Haiti Cholera Update #18

MSPP. Click to enlarge.

A short update: the elections in Haiti have nearly bumped cholera off the radar.

The latest MSPP (Ministère de la Santé Publique et de la Population) report as of 24 November 2010 showed 75,888 cases of cholera accounting for 1,721 deaths since the outbreak began. There have been 31,210 hospitalizations. The hospital mortality rate is 3.6%. Cholera promptly treated has a mortality rate of 1-2%. As mentioned in my last update, political interference may be tainting the figures: note the sharp drop in hospitalizations on the bar graph to the right just prior to yesterday’s elections.

  • Pictures from the blog The Life and Times of the Mangine Many illustrating the realities of water in Haiti. Comment from the blog:

    Everyone is sensitive about it. Rumors abound about how it can/cannot be transmitted. (And fyi–Rumors in Haiti might as well be fact with the way people heed them.) I’ve read article after article about how people are dying trying to get to treatment centers because public transport won’t pick them up. I read a quote from an article on CNN yesterday that said the two biggest needs right now in Haiti are doctors/nurses who know how to treat cholera and trucks to carry dead bodies.

    I had a good friend of mine (a fellow ex-pat) whose (Haitian) boyfriend’s father recently died suddenly in Port Au Prince with cholera-like symptoms. They did a bunch of labs. Turned out he did NOT have cholera. Still, the morgue initially wouldn’t take his body. They brought the labs proving it was not cholera from which he died. They finally agreed to take the body, but had to pay double the price because of the “risk” they were assuming.

    The cholera epidemic in Haiti continues to spread. Insufficient medical resources in the field are not able to control the disease. Faced with this alarming situation, the Dominican Republic, which decided to deploy significant military resources at its borders. “With cholera we can not play, or ignore the risks despite all measures of disease control, we are not fully shielded face of this threat” said a government official.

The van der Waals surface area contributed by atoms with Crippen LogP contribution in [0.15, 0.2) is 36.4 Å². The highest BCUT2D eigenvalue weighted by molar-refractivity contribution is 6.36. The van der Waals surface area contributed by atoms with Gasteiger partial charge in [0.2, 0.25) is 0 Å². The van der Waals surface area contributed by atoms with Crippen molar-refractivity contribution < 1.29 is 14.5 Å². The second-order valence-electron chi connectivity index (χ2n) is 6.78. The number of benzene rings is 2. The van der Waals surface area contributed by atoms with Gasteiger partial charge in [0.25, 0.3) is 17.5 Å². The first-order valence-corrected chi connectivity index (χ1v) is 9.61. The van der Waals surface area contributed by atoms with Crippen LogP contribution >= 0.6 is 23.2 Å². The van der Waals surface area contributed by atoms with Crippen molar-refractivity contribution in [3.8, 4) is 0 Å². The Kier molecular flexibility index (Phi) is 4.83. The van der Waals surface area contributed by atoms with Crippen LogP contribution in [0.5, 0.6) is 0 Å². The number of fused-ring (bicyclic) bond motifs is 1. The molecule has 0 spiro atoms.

While only 4 cases of cholera were confirmed and treated in recent days, Dominican Republic (no deaths), the authorities decided to close the border with Haiti where the disease has already made more than 2,000 dead.

    Major General Carlos Alberto Rivera Gates, the head of the Dominican army, said the reinforcement and the closure of the border for an indefinite period, met the dispositions adopted at a meeting held last Wednesday at National Palace, under the direction of the President of the Dominican Republic Leonel Fernández and attended, among others, Ministers: Public Health, Armed Forces and the directors of Cesfront, migration and other institutions.

    I will post the next update Wednesday (more likely) Thursday, or sooner if events warrant.  For more immediate updates, I highly recommend Crawford Killian at his blog H1N1.

    More resources:

    #Haiti Daily (Twitter newspaper)

    Haiti Information Project.

    Haiti: Operational Biosurveillance (Twitter)


    HaitiLibre (English) (français) (Twitter — English and French)

    Mediahacker: Independent multimedia reporting from Haiti (Twitter)

    Ministère de la Santé Publique et de la Population (Homepage) (Cholera Updates) (in French)

    PAHO’s Haiti Cholera page. (PAHO Situation Reports and other documentation.) (Blog.)

    Praecipio International (HEAS)

    On the ground, good sources of information and of course needing donations:

    Partners in Health (Twitter).

    Médecins sans frontières

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